Not only the secular dramatic and social role concept of antiquity, but also the use of the term person in the dogma of the Trinity was quite different from the meanings gradually emerging in the course of the Middle Ages, when to Boethius’ famous definition, persona est rationalis naturae individua substantia, with its coordination of an individual and a universal element, were added primarily the dimensions of will and a certain interiority, and the stress, due to the human person’s being created in the image of God, on its openness to the transcendent relation to God, on the specific dignity of personhood. Parallel to the everyday usage of the term simply in the sense of a human being, ‘a man or a woman’, which was established in the thirteenth century, there continued to develop in the course of modernity the more specific philosophical meaning, now influenced by the increasingly dominant epistemological preoccupation with self-consciosness and subjectivity, but also by the new stress on individuality both of the Enlightenment and of romanticism, as well as by the new historical consciousness. It was only after these dimensions of meaning had been added that personalism emerged as a distinct, systematic philosophy and theology.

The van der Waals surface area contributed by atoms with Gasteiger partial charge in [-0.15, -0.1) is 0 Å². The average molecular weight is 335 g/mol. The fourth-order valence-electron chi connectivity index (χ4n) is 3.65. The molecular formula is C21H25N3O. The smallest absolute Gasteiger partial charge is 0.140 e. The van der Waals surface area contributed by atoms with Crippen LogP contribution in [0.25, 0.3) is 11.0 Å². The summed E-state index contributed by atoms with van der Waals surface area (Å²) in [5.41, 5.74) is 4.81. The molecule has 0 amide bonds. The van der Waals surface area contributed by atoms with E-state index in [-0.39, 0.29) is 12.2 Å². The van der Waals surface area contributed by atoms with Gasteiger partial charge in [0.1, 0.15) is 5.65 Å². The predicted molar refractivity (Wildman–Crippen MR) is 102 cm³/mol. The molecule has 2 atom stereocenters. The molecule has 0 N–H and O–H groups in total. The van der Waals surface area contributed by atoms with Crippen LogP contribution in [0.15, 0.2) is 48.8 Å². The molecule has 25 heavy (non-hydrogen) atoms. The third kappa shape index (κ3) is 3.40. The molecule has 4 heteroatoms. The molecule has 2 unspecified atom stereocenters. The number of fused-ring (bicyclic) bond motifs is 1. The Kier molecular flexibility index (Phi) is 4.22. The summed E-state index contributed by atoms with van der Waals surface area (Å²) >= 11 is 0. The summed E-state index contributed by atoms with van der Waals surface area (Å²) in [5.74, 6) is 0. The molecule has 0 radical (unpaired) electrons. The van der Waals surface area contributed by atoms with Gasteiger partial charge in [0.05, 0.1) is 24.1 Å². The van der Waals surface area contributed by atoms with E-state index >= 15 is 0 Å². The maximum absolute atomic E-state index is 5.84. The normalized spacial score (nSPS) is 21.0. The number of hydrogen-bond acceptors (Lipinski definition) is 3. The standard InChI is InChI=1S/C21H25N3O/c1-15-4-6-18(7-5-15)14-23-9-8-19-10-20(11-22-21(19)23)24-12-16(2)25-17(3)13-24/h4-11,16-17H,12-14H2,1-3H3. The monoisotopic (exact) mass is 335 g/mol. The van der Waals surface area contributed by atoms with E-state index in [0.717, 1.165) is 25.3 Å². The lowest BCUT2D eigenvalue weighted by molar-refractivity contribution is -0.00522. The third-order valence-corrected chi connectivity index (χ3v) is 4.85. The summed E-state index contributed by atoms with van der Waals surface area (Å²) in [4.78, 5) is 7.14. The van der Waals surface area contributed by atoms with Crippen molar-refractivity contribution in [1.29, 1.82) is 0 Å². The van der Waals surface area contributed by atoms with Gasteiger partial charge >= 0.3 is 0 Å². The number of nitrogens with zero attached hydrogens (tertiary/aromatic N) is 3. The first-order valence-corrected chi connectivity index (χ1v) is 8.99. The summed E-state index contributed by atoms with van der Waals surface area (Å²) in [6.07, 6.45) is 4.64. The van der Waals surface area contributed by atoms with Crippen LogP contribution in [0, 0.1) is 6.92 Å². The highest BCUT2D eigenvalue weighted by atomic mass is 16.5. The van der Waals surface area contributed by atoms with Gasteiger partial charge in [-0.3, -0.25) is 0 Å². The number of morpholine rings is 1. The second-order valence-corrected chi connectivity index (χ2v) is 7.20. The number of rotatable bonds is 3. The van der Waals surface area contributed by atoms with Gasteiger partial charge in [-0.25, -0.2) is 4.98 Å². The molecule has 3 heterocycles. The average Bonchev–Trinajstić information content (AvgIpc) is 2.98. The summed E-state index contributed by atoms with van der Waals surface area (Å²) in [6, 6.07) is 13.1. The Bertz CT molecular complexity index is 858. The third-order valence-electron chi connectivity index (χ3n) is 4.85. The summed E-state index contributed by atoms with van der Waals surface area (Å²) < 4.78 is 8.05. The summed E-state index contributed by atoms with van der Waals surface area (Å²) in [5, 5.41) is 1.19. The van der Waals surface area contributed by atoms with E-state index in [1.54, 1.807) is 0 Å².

In many respects, however, personalism, properly conceived, must still be regarded as a product of the cultural developments of antiquity. While adding essential new and valuable meanings and making possible the rise of the philosophy and theology of personalism, modernity also signifies a rise of ‘impersonalistic’ and even anti-personalistic modes of thought and of concomitant cultural, social, and political practice which resist and oppose both the insights achieved through the classical and Christian development that were the precondition of the concept of the person, and the modern contributions that are in line with or harmonizable with them. The classical and Christian traditions themselves, and even, although more recently, personalism itself, have been problematically influenced by this impersonalistic side of modernity.